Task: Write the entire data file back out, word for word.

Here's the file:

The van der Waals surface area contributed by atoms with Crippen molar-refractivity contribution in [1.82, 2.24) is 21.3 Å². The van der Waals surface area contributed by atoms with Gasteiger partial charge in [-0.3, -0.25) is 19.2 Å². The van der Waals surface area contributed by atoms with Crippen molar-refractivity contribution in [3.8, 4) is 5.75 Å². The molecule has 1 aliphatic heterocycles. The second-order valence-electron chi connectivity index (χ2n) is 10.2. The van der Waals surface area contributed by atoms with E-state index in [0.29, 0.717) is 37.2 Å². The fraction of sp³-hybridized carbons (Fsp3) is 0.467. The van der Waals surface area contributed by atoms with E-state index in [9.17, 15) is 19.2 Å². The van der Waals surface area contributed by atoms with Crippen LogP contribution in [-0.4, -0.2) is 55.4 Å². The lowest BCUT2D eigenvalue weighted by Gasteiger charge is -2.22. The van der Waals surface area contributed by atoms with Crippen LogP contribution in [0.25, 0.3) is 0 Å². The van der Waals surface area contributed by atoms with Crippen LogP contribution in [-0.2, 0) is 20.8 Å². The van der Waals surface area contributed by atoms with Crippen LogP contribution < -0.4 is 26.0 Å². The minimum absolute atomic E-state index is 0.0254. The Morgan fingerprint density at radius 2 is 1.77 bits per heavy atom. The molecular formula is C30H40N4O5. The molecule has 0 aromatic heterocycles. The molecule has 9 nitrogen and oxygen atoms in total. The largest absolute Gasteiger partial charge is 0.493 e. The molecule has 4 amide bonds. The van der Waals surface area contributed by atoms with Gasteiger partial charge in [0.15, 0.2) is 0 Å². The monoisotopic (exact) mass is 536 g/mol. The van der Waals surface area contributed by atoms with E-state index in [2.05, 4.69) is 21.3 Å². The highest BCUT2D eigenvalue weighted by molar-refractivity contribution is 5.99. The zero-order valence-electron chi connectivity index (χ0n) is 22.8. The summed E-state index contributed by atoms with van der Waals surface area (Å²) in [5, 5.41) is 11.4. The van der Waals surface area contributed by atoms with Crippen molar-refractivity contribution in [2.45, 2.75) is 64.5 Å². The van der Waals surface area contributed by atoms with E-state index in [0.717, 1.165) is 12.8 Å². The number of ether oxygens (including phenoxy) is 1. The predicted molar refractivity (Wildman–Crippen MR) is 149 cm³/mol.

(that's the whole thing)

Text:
The van der Waals surface area contributed by atoms with Crippen molar-refractivity contribution in [1.82, 2.24) is 21.3 Å². The van der Waals surface area contributed by atoms with Gasteiger partial charge in [-0.3, -0.25) is 19.2 Å². The van der Waals surface area contributed by atoms with Crippen molar-refractivity contribution in [3.8, 4) is 5.75 Å². The molecule has 1 aliphatic heterocycles. The second-order valence-electron chi connectivity index (χ2n) is 10.2. The van der Waals surface area contributed by atoms with E-state index in [0.29, 0.717) is 37.2 Å². The fraction of sp³-hybridized carbons (Fsp3) is 0.467. The van der Waals surface area contributed by atoms with E-state index in [9.17, 15) is 19.2 Å². The van der Waals surface area contributed by atoms with Crippen LogP contribution in [-0.4, -0.2) is 55.4 Å². The lowest BCUT2D eigenvalue weighted by Gasteiger charge is -2.22. The van der Waals surface area contributed by atoms with Crippen LogP contribution in [0.25, 0.3) is 0 Å². The van der Waals surface area contributed by atoms with Crippen LogP contribution in [-0.2, 0) is 20.8 Å². The van der Waals surface area contributed by atoms with Crippen LogP contribution < -0.4 is 26.0 Å². The minimum absolute atomic E-state index is 0.0254. The Morgan fingerprint density at radius 2 is 1.77 bits per heavy atom. The molecular formula is C30H40N4O5. The molecule has 0 aromatic heterocycles. The molecule has 9 nitrogen and oxygen atoms in total. The largest absolute Gasteiger partial charge is 0.493 e. The molecule has 4 amide bonds. The van der Waals surface area contributed by atoms with Gasteiger partial charge in [0.15, 0.2) is 0 Å². The monoisotopic (exact) mass is 536 g/mol. The van der Waals surface area contributed by atoms with E-state index in [2.05, 4.69) is 21.3 Å². The highest BCUT2D eigenvalue weighted by molar-refractivity contribution is 5.99. The zero-order valence-electron chi connectivity index (χ0n) is 22.8. The summed E-state index contributed by atoms with van der Waals surface area (Å²) in [5, 5.41) is 11.4. The van der Waals surface area contributed by atoms with Crippen molar-refractivity contribution in [2.45, 2.75) is 64.5 Å². The van der Waals surface area contributed by atoms with E-state index in [0.717, 1.165) is 12.8 Å². The number of ether oxygens (including phenoxy) is 1. The predicted molar refractivity (Wildman–Crippen MR) is 149 cm³/mol.